tag

Not all tags are scrapie tags and an animal can have more than one tag, but a scrapie tag is a must have. Why is this scrapie tag system so important? Well, scrapie disease is a very serious matter. It is the goat/sheep version of mad cow disease. It is degenerative disease affecting the central nervous system that is fatal. There are only two countries that do not have scrapie–Australia and New Zealand. In 1947, scrapie entered the United States through a Michigan flock of sheep. In 2001, the USDA started an aggressive program to help eradicate scrapie. Since that time, scrapie has been reduced by 85% in the US! This has been accomplished through the identification program as well as other measures. According to the National Scrapie Education Initiative, the program includes:

  • Identification of pre-clinical infected sheep through live-animal testing and active slaughter surveillance.
  • Effective tracing of infected animals to their flock/herd of origin made possible as a result of the new identification requirements.
  • Providing effective cleanup strategies that will allow producers to stay in business, preserve breeding stock, and remain economically viable. USDA/APHIS will do this by providing the following to exposed and infected flocks/herds that participate in cleanup plans:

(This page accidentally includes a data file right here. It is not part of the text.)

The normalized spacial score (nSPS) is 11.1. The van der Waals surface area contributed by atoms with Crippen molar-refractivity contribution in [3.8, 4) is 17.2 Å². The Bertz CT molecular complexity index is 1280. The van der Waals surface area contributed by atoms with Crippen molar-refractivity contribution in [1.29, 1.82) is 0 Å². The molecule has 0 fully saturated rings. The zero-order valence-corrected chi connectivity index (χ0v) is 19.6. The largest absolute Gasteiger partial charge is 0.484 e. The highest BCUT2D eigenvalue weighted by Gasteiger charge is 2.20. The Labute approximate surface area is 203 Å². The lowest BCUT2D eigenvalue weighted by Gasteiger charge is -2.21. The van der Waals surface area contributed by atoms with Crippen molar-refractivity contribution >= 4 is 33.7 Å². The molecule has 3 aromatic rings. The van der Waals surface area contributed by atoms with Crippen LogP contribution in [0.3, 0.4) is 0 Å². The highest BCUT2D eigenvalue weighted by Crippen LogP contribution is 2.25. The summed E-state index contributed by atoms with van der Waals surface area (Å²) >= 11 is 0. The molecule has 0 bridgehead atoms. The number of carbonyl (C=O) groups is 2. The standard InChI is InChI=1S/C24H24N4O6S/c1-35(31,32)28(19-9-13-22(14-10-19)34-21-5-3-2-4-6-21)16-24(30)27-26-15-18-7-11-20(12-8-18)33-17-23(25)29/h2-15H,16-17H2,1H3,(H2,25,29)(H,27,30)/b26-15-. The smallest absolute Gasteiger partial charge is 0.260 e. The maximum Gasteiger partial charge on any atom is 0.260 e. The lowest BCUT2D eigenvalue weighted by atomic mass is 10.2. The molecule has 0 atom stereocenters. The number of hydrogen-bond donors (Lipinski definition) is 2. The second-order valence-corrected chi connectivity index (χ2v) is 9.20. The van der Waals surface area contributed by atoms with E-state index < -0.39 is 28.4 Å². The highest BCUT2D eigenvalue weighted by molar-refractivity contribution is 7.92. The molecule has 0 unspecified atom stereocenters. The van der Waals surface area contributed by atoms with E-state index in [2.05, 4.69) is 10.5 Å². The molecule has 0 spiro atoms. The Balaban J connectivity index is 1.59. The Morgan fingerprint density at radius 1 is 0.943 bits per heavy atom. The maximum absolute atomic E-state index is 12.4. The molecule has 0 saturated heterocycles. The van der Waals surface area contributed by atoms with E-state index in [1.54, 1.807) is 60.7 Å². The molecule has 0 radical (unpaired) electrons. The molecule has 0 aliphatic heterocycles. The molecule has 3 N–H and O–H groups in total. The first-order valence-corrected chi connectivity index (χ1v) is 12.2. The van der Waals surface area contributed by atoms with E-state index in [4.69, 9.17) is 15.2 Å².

1. Indemnity for high risk, suspect, and scrapie positive sheep and goats, which owners agree to destroy,
    2. Scrapie live-animal testing,
    3. Genetic testing, and
    4. Testing of exposed animals that have been sold out of infected and source flocks/herds.

As you can see, this is serious business. At the stockyard that we brought the animals to, there is a sign that says all sheep and goats unloaded must have a scrapie tag by USDA regulations. stock

As a farm, we tag anything that goes off of our property. Interestingly, not all states have the same regulations. North Carolina does not require tags for animals that are wethers (castrated male) and animals less than 12 months of age going directly to slaughter; however, other states make no exceptions to tags. Regardless, it is important to not only be aware of your state regulations, but to follow them. In this way, we can help eradicate scrapie in the United States. There have been huge strides made in the last 14 years, and it is up to us farmers to continue those strides.

And that is your fact for this Friday.

A World Without Ag Wednesdays: I want a steak

I just got out of class–6 hours of class. A lot, I know. After that much lecturing, discussions, and brain power, all I really want is a steak. Yes, it is past 9 o’clock pm and I want a steak. If you are around me much, you will quickly learn that I always crave steak or chicken wings. Tonight is a steak night, though. Sadly, all I have is pretzels and peanuts. Anyways, since my taste buds are not able to enjoy in the deliciousness of steak, I figured I’d feature steak on today’s “World Without Ag Wednesdays.” So, here goes. I’m not sure how wise this is considering the degree I want a steak right now.

Where does a steak come from?